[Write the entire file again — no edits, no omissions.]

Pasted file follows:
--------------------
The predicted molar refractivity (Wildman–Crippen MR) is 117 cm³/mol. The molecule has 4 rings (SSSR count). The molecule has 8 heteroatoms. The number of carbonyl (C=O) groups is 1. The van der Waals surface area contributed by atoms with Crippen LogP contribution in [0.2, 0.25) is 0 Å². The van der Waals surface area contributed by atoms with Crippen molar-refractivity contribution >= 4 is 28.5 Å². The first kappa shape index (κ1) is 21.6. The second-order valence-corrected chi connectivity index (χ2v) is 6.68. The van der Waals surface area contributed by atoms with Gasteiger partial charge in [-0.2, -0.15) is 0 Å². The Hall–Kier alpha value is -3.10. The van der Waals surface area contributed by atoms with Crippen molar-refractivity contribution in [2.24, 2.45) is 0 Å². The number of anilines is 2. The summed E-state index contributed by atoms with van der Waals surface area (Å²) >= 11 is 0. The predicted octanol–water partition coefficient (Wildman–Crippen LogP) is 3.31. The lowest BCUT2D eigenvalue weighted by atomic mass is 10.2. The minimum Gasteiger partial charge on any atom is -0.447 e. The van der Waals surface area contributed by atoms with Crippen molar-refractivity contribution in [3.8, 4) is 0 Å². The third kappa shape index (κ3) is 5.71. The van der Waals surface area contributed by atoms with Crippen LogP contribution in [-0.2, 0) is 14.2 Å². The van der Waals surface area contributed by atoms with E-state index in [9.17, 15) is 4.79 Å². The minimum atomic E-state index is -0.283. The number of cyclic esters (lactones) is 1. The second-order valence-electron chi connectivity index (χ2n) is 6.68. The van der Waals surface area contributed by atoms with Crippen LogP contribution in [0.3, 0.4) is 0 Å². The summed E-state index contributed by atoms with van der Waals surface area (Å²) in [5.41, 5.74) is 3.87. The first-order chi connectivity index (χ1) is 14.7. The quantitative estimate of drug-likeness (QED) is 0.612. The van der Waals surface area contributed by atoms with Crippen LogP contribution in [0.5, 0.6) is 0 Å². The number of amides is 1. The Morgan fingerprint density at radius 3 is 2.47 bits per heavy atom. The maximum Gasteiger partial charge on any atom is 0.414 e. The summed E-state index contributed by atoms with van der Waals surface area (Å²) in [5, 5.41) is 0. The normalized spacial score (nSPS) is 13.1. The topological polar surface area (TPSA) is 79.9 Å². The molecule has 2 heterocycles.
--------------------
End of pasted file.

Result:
The predicted molar refractivity (Wildman–Crippen MR) is 117 cm³/mol. The molecule has 4 rings (SSSR count). The molecule has 8 heteroatoms. The number of carbonyl (C=O) groups is 1. The van der Waals surface area contributed by atoms with Crippen LogP contribution in [0.2, 0.25) is 0 Å². The van der Waals surface area contributed by atoms with Crippen molar-refractivity contribution >= 4 is 28.5 Å². The first kappa shape index (κ1) is 21.6. The second-order valence-corrected chi connectivity index (χ2v) is 6.68. The van der Waals surface area contributed by atoms with Gasteiger partial charge in [-0.2, -0.15) is 0 Å². The Hall–Kier alpha value is -3.10. The van der Waals surface area contributed by atoms with Crippen molar-refractivity contribution in [2.24, 2.45) is 0 Å². The number of anilines is 2. The summed E-state index contributed by atoms with van der Waals surface area (Å²) >= 11 is 0. The predicted octanol–water partition coefficient (Wildman–Crippen LogP) is 3.31. The lowest BCUT2D eigenvalue weighted by atomic mass is 10.2. The minimum Gasteiger partial charge on any atom is -0.447 e. The van der Waals surface area contributed by atoms with Crippen molar-refractivity contribution in [3.8, 4) is 0 Å². The third kappa shape index (κ3) is 5.71. The van der Waals surface area contributed by atoms with Crippen LogP contribution in [-0.2, 0) is 14.2 Å². The van der Waals surface area contributed by atoms with E-state index in [9.17, 15) is 4.79 Å². The minimum atomic E-state index is -0.283. The number of cyclic esters (lactones) is 1. The second-order valence-electron chi connectivity index (χ2n) is 6.68. The van der Waals surface area contributed by atoms with Crippen LogP contribution in [0.3, 0.4) is 0 Å². The summed E-state index contributed by atoms with van der Waals surface area (Å²) in [5.41, 5.74) is 3.87. The first-order chi connectivity index (χ1) is 14.7. The quantitative estimate of drug-likeness (QED) is 0.612. The van der Waals surface area contributed by atoms with Crippen LogP contribution in [0.5, 0.6) is 0 Å². The number of amides is 1. The Morgan fingerprint density at radius 3 is 2.47 bits per heavy atom. The maximum Gasteiger partial charge on any atom is 0.414 e. The summed E-state index contributed by atoms with van der Waals surface area (Å²) in [5, 5.41) is 0. The normalized spacial score (nSPS) is 13.1. The topological polar surface area (TPSA) is 79.9 Å². The molecule has 2 heterocycles.